Reporting on pedestrian life in the D.C. area

How a car's speed affects the chances a struck pedestrian survives

May 11, 2012 - 01:39 PM
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(Photo: flickr/wwwShootJoecom)

How likely are you to survive if a car strikes you at 20 miles/hour? 30 miles/hour? 40?

The Chicago Department of Transportation, led by former DDOT director Gabe Klein, includes the following chilling and instructive chart in its new transportation priorities report, a reminder of what many already know but helpful to see again. Chicago is pushing to lower its residential speed limits from 30 miles/hour to 20 in the name of reducing traffic fatalities — the city hopes to lower the number to zero within a decade. Last year D.C. Councilmember Muriel Bowser suggested that D.C. lower its residential speed limits from 25 miles/hour to 15 but that never passed into law.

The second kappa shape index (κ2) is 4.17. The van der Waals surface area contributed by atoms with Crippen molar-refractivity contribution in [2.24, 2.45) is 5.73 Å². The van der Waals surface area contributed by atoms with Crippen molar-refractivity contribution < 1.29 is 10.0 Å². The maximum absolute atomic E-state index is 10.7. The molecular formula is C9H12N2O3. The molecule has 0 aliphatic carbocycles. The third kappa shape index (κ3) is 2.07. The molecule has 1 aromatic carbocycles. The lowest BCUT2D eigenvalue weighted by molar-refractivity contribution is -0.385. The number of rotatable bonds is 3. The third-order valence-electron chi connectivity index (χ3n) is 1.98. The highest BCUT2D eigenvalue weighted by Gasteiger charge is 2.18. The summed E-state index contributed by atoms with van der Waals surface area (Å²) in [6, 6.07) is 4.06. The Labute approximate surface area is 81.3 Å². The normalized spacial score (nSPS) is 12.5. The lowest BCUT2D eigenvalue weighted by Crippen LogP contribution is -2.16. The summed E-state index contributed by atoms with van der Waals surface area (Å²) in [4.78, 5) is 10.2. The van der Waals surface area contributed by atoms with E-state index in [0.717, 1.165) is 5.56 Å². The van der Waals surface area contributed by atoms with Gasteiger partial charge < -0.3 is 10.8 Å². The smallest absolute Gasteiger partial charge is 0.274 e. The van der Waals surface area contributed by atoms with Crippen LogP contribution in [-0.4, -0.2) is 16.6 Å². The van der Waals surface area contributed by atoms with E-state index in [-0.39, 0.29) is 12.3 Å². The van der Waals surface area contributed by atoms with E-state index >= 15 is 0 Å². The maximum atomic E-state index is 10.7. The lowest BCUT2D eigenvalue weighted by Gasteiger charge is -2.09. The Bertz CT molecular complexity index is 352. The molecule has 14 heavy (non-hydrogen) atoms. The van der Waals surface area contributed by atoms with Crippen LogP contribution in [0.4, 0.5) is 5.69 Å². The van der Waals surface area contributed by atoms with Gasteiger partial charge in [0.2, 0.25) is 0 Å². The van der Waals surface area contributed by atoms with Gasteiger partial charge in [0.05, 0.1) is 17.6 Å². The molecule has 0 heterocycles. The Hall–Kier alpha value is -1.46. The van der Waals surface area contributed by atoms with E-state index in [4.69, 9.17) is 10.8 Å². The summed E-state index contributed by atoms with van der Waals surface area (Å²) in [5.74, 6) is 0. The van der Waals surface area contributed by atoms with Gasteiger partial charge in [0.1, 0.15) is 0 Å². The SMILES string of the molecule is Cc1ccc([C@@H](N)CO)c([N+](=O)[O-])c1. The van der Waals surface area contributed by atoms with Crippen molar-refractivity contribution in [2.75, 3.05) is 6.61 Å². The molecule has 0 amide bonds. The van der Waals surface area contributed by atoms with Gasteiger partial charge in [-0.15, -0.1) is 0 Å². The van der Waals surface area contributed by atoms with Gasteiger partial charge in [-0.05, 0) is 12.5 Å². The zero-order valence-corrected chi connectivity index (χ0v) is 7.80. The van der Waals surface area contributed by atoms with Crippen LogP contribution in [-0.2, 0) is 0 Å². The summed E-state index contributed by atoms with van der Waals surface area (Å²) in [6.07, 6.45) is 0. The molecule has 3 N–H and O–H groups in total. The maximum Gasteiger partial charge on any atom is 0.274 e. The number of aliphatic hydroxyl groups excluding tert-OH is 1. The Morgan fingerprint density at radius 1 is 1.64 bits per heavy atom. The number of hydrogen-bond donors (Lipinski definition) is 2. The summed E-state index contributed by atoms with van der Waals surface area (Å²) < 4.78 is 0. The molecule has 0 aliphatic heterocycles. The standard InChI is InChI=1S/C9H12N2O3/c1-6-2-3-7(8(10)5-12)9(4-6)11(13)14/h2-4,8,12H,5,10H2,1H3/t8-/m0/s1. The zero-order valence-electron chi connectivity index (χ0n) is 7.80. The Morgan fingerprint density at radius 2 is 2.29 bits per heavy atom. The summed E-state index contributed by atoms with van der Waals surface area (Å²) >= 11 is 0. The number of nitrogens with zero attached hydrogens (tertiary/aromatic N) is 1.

Chocolate strawberries
(Photo: CDOT)

Note: I've seen the exact percentages vary over the years depending on what sources you look at. Consider this stat from New York City's transportation department last year: "If a pedestrian is hit by a car traveling 40 m.p.h. or faster, there's a 70 percent chance that pedestrian will be killed; at 30 m.p.h., there's an 80 percent chance that the pedestrian will live." The same principle applies, but the chances differ considerably. In 1999, the National Highway Traffic Safety Administration pointed to a classic collection of studies from the early '90s that together suggested "5 percent of pedestrians would die when struck by a vehicle traveling 20 mph, about 40 percent for vehicles traveling 30 mph, about 80 percent for vehicles traveling 40 mph, and nearly 100 percent for speeds over 50 mph." These numbers come close to what Chicago just released. These exact Chicago numbers appear to come from the U.K. Department of Transportation's 1987 analysis, entitled Killing Speed and Saving Lives and cited frequently enough by the federal government and pedestrian safety advocates ever since.

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